Archive for the ‘memories’ Tag

Not a Book Review   2 comments

 

Aiden

What happens when a close-knit neighborhood loses a cherished resident – especially when it’s a five-year-old child killed in an accident?

What happens now without Aiden? Of course, we carry on; certainly we offer support to his parents – and each other. But my hope is we’ll also share memories with one another and continue to appreciate where we live – and why.

Our community is more than spectacular views, shared streets and intermittent contact. The few we don’t know by name, we recognize and acknowledge with a wave or smile. We know at least a little about one another, often through conversations in the street. Since the first week of June, however, those talks have focused on our grief.

Aiden was a child many of us have known since his birth. Yet, our feelings were more than the collective enjoyment of watching him grow. We embraced his curiosity, smile, friendliness and general joie de vivre. Aiden arrived in yards and driveways ready to engage. Sometimes it was a simple inquiry as to what we were doing; other times he told about recent adventures or to show a newly-unearthed treasure. Topics were never in short supply. He made everyone feel special, instead of the other way around.

His funeral was attended by many from far beyond the boundaries of our ‘hood. Most impressive was the number from down our street and around the corners who gathered to mourn the loss of what might have been, while relishing what he brought to our lives.

Posted June 14, 2021 by bluepagespecial in Uncategorized

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TV Dinners Can Be Tasty!   Leave a comment

When I was a kid, it was a treat to eat in front of the television, even if the meal was a previously-frozen TV dinner. The flimsy aluminum trays with sections separating the main course from the vegies and dessert were part of the appeal just because they were different. It was the experience, not the food, that made it special.

Thanks to Lazy Dog Restaurant & Bar in Colorado Springs, the memories came back to life. This time, though, with much better food!

For $10 each, Lazy Dog sells frozen dinners to reheat at home. Unlike the flimsy packaging containing insubstantial TV dinners from my childhood, these are deep, heavy-duty aluminum trays full of food. The fried chicken meal featured two large, (as in enough for another meal) breaded/fried breasts, mashed potatoes and gravy, spinach with bacon bits and blue corn cake for dessert.

It was difficult to distinguish the gravy from the potatoes since they blended together. Still, the result was creamy with the taste of real potatoes; nothing needed hydration here. The spinach was fine: there was bacon! While the chicken should have been the star of the meal, that honor went to the dessert. I had no idea what to expect from a blue corn cake, but it was sweet and buttery.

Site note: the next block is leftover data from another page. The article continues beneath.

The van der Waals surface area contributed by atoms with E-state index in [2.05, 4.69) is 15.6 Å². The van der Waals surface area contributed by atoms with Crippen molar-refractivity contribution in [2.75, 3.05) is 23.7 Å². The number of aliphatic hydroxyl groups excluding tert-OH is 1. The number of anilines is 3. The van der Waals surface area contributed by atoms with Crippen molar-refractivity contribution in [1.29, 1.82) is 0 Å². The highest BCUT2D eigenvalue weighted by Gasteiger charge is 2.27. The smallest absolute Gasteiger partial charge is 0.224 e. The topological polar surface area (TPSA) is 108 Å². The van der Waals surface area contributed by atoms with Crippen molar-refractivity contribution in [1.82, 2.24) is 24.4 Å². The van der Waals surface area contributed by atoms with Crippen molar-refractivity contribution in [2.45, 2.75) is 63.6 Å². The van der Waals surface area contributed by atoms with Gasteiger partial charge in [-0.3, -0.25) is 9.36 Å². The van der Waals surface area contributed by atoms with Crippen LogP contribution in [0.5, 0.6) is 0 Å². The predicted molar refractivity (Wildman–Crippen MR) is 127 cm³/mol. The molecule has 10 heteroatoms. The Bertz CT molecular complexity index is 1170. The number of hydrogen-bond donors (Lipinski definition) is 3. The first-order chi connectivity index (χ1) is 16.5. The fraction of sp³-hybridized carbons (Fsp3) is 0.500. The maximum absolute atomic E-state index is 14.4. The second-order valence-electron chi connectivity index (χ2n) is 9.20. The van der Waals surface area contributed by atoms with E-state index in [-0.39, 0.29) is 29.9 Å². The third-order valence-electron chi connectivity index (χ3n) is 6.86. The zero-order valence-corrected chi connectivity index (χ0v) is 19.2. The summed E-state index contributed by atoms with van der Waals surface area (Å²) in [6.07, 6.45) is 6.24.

The chicken, although plentiful as noted, was not exceptional as fried versions go, but it was still worth ordering. Other TV dinner choices include bison meatloaf, chicken pot pie, enchiladas, fish sticks and several other chicken options. All, except the pot pie, include a side vegie and dessert.

Select a dinner from Lazy Dog, find some retro TV trays and turn on the set. It’s a fun, satisfying way to relive bygone days.

Lazy Dog Restaurant & Bar

7605 N. Academy Blvd.

Colorado Springs, Colo.

Family Ties   Leave a comment

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One house, 13 siblings, ghosts and the city of Detroit provide the foundation for The Turner House by Angela Flournoy. Thank goodness she provides a family tree to keep track of Francis and Viola Turner’s offspring. It helps that much of the present-day story focuses on Cha Cha, the eldest of the Turner children, and Lelah, the youngest. They’re separated by 23 years; their issues are familiar but not quite cliches.

Flournoy also takes the reader back to 1944 when Francis leaves Viola and young son in his rural Arkansas hometown to seek a better life in Detroit. Francis plans to send for his family once he’s settled. He stays away for more than a year, leaving Viola to consider other options.

This backdrop is interspersed with how the family has coped through the years. Francis is dead, Cha Cha has grandchildren of his own; even Lelah is a grandmother. Few have intact marriages or relationships, yet the family is close-knit. The house, the one in which all 13 Turners grew up, is empty and fallen into disrepair. Viola is no longer well enough to live on her own; she lives with Cha Cha and his wife in the suburbs.

The house, vividly described with Pepto Bismo pink bedroom walls, narrow stairs and large porch reflects the rise and fall of Detroit. Once alive with the large family’s comings and goings, its monetary worth is practically non-existent. The brothers and sisters, though, are mixed in their assessment of its sentimental value.